East Coast Storm | Several flights canceled from Montreal

The violent storm that hit the United States and Nova Scotia forced the cancellation of several flights from Montreal to the Eastern United States and the Maritimes.

Posted at 11:46 a.m.
Updated at 3:45 p.m.

Florence Morin Martel

Florence Morin Martel
The Press

On Saturday, flights from Montreal-Trudeau International Airport (YUL) were canceled, including some to New York, Washington, Boston, Moncton, Halifax and Saint John in New Brunswick.

In Nova Scotia, up to 45 centimeters of snow are expected on Saturday. The “already heavy” snow has started in the north and west of the province, said Maja Rapaic, meteorologist for Environment Canada. Gusts of up to 110 km/h will cause blowing snow, she warns.

Southern New Brunswick expects between 25 and 40 centimeters on Saturday near the Bay of Fundy, said Ms.me Rapaic. Winds that could reach up to 100 km / h will cause “poor visibility on the coast”, warns the meteorologist. The north of the province will receive less snow, 15 to 30 centimeters.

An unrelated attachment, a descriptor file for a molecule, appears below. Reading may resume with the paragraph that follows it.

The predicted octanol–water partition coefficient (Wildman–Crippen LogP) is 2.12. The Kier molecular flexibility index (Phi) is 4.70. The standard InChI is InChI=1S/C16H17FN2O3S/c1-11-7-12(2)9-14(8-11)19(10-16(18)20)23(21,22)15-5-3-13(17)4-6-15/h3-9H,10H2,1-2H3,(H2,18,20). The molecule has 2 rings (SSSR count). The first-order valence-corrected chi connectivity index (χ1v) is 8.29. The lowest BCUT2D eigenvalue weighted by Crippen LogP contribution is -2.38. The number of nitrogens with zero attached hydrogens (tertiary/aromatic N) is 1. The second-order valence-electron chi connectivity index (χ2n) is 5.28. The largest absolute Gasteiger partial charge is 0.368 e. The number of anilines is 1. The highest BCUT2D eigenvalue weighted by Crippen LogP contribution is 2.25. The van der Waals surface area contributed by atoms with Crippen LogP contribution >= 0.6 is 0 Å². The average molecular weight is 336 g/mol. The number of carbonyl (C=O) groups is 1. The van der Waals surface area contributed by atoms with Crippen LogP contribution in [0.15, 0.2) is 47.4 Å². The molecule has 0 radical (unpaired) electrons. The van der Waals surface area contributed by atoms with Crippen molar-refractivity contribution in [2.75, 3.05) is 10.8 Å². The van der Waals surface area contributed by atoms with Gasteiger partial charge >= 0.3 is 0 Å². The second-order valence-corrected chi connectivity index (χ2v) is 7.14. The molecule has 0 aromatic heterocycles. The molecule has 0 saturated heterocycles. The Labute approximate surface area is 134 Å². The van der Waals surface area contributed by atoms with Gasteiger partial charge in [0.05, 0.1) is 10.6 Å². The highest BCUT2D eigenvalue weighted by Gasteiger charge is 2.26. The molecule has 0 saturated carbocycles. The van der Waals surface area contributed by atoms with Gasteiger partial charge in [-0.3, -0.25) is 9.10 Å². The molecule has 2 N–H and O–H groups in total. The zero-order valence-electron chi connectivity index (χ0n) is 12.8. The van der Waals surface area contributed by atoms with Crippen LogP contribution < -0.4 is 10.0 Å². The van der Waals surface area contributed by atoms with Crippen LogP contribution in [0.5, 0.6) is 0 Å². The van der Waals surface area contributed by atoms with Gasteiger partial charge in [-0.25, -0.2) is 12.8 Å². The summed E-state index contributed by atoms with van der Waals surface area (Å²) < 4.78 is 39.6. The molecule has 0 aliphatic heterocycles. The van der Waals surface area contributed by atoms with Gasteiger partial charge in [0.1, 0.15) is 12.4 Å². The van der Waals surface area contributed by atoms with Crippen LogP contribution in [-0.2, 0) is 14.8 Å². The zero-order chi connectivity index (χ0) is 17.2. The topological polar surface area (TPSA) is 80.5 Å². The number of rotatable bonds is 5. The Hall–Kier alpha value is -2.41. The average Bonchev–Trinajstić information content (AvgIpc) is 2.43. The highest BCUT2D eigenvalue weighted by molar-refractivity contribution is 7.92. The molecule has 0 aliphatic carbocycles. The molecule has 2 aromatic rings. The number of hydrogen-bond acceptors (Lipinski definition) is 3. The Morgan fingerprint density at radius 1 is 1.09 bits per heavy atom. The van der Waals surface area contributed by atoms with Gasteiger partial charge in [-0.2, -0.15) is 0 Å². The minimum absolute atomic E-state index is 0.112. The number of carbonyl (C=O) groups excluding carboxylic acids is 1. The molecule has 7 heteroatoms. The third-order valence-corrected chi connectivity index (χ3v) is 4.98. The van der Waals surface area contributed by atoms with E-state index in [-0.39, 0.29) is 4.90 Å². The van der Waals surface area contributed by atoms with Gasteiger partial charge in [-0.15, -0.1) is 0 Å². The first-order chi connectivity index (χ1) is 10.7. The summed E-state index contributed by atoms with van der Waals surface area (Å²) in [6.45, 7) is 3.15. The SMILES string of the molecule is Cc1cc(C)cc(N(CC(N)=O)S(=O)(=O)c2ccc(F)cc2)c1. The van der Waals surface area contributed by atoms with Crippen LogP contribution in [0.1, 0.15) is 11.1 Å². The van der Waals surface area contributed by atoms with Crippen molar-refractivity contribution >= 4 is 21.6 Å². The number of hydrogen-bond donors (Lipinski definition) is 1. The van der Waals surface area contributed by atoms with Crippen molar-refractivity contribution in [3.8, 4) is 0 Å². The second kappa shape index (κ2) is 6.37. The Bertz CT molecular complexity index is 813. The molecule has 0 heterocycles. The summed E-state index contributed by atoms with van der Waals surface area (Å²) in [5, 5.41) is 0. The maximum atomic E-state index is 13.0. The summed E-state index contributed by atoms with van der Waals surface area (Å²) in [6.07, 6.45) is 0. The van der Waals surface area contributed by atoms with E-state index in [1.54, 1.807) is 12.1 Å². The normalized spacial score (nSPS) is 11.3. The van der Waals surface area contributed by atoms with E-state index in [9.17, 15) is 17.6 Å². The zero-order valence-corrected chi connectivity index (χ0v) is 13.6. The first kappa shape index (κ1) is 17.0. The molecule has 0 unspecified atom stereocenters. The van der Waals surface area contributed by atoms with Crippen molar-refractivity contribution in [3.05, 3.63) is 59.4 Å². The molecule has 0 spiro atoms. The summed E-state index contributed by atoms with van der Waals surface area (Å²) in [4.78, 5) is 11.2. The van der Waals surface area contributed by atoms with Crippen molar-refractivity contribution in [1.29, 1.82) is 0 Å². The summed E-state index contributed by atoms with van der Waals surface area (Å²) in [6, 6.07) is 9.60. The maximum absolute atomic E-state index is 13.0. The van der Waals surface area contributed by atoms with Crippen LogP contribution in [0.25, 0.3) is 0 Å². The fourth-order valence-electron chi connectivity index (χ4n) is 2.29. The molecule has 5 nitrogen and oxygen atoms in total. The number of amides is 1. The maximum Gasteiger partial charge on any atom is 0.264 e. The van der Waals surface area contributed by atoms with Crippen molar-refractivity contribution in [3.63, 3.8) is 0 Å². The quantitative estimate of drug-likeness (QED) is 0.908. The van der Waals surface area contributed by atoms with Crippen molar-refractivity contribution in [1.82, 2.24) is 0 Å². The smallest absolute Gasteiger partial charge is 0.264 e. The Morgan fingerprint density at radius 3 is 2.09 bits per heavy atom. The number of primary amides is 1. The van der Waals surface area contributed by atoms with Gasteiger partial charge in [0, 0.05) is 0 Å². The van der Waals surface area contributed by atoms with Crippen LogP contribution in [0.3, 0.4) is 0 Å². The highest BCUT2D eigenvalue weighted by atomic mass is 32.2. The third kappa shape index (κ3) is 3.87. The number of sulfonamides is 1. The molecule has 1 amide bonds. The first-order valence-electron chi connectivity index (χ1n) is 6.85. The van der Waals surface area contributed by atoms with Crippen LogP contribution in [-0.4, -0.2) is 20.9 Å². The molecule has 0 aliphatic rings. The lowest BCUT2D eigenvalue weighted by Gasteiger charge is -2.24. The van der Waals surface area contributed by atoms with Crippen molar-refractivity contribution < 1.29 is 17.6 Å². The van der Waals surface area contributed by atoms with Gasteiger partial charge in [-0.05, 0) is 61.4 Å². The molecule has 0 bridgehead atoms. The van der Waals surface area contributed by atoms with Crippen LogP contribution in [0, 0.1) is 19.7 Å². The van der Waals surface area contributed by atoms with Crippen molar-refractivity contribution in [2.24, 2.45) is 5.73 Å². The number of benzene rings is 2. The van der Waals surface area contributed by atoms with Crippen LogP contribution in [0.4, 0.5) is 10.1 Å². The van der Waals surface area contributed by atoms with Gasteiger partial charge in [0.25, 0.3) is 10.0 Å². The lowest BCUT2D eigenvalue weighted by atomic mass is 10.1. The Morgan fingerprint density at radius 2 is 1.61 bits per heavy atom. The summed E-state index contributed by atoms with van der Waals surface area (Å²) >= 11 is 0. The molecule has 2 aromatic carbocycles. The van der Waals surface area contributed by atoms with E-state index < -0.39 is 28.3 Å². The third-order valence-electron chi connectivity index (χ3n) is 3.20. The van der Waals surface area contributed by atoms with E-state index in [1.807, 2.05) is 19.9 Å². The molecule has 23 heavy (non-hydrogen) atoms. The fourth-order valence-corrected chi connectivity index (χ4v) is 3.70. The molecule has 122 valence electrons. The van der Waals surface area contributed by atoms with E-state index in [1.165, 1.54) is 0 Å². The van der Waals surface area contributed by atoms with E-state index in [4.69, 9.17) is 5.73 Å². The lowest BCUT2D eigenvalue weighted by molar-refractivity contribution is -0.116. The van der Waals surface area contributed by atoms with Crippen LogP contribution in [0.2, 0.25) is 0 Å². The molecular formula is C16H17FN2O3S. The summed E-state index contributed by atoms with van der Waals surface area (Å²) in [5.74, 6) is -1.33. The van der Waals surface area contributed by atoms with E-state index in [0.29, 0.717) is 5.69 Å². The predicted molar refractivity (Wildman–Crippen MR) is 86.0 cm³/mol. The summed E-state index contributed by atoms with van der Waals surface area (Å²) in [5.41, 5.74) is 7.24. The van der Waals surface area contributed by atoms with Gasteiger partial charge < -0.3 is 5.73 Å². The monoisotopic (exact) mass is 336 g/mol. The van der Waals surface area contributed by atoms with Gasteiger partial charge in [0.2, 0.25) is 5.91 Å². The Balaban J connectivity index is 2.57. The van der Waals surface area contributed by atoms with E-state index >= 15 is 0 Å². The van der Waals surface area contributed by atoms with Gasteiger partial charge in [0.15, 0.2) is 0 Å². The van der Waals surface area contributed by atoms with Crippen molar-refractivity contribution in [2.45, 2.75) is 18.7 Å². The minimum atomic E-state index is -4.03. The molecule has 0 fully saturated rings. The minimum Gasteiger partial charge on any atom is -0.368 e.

A violent storm is currently sweeping through New England and the Northeastern United States. About 3,400 flights were canceled on Saturday arriving in or departing from the United States. The governors of New York and New Jersey have declared states of emergency. In the morning, about ten centimeters of snow covered the sidewalks of New York City.

The National Weather Service (NWS) predicts gusts of 80 to 120 km/h, warning of “near impossible travel conditions” in the northeastern United States. Freezing temperatures are expected for Saturday and Sunday.

Covered with snow in Gaspésie

In Quebec, the GaspĂ© expects between 15 and 30 centimeters of snow. Rainfall is expected to begin early Saturday afternoon and end Sunday morning. As for the Lower North Shore, “very strong winds, up to 80 km / h” will cause blowing snow on Saturday, says Maja Rapaic. The snow will then change to freezing rain overnight.

Greater Montreal and the Quebec region will not be affected by this storm.

With Agence France-Presse

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